1/4 cup plus 3 Tbsp extra-virgin olive oil
1 onion, medium dice
4 stalks celery, medium dice
Kosher salt and freshly ground black pepper
4 cloves garlic, minced
3 Tbsp curry powder
1 Tbsp ground coriander
2 28-oz cans whole peeled tomatoes, crushed by hand

1. Heat 3 Tbsp olive oil in a pot over medium heat.
2. Add onion and celery, season with salt and pepper, and cook until tender, about 5-7 minutes.
3. Add the garlic, curry powder, and coriander and cook for another 2-3 minutes.
4. Add tomatoes, pour in 3 1/2 cups water, bring to a boil, then reduce to a simmer for about 30 minutes.
5. Puree soup until smooth, while gradually pouring in the remaining 1/4 cup olive oil.
6. Adjust seasoning to taste.

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Notes: Could use a bit more coriander, and perhaps some cumin for some smokiness.

1 large head cauliflower, cut into florets
Kosher salt and freshly ground black pepper
2 tsp plus 1 Tbsp olive oil
4 slices bacon, thinly sliced
1 medium onion, small dice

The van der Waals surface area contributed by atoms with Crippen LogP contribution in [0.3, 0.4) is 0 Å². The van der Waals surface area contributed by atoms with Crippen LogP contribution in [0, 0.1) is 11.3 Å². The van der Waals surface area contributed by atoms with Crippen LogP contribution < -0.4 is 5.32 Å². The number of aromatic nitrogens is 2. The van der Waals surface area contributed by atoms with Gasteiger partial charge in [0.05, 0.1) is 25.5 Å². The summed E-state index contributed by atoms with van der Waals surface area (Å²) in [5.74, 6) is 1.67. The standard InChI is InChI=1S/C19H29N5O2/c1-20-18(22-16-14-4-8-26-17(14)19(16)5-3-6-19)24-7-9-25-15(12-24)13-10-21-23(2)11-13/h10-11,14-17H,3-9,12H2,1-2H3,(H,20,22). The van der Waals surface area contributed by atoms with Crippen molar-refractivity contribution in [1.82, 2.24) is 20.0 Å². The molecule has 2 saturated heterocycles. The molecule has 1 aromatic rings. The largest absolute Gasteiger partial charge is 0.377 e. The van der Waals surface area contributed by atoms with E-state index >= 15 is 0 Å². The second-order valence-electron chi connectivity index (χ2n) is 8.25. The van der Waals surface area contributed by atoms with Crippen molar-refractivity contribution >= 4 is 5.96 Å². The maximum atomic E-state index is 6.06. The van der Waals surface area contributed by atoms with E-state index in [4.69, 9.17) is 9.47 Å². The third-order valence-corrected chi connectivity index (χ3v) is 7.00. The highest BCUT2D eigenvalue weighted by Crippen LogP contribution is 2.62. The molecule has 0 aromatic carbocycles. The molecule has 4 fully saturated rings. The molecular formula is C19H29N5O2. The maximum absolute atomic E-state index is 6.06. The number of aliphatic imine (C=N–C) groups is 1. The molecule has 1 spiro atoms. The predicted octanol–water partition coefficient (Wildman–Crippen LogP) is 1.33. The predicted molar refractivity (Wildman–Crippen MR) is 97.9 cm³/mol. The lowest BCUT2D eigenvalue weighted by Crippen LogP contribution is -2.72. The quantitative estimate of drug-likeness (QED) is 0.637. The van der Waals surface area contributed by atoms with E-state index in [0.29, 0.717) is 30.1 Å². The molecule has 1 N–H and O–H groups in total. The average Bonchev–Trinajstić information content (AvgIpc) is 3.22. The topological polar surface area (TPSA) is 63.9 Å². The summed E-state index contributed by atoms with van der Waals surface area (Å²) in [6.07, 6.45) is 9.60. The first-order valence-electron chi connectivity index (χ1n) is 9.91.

4 medium carrots, small dice
5 medium stalks celery, small dice
4 large cloves garlic, minced
1 1/2 cups green lentils
3 1/2 cups chicken stock (vegetable stock or water would also work)
Soft goat cheese, at room temperature, for serving (optional)

1. Preheat oven to 425 degrees F. Toss cauliflower florets with 1 Tbsp olive oil, salt, and pepper and spread out on a baking sheet.
2. Roast cauliflower for 15 minutes until dark brown in spots, stirring halfway. Decrease oven temperature to 350 degrees F and roast for another 15 minutes to finish cooking through. Set aside.
3. In a medium pot over medium-high heat, heat the remaining 2 tsp olive oil. Add bacon and cook, stirring often, for about 5 minutes.
4. Add onion, carrots, and celery to the pot. Season with salt and pepper and cook until vegetables are tender, about 8-10 minutes, stirring occasionally.
5. Add garlic and cook for another 2 minutes.
6. Add lentils and stock to the pot, cover, and bring to a boil. Reduce heat to low and cook for about 30 minutes, or until lentils are cooked through. Adjust seasoning as necessary.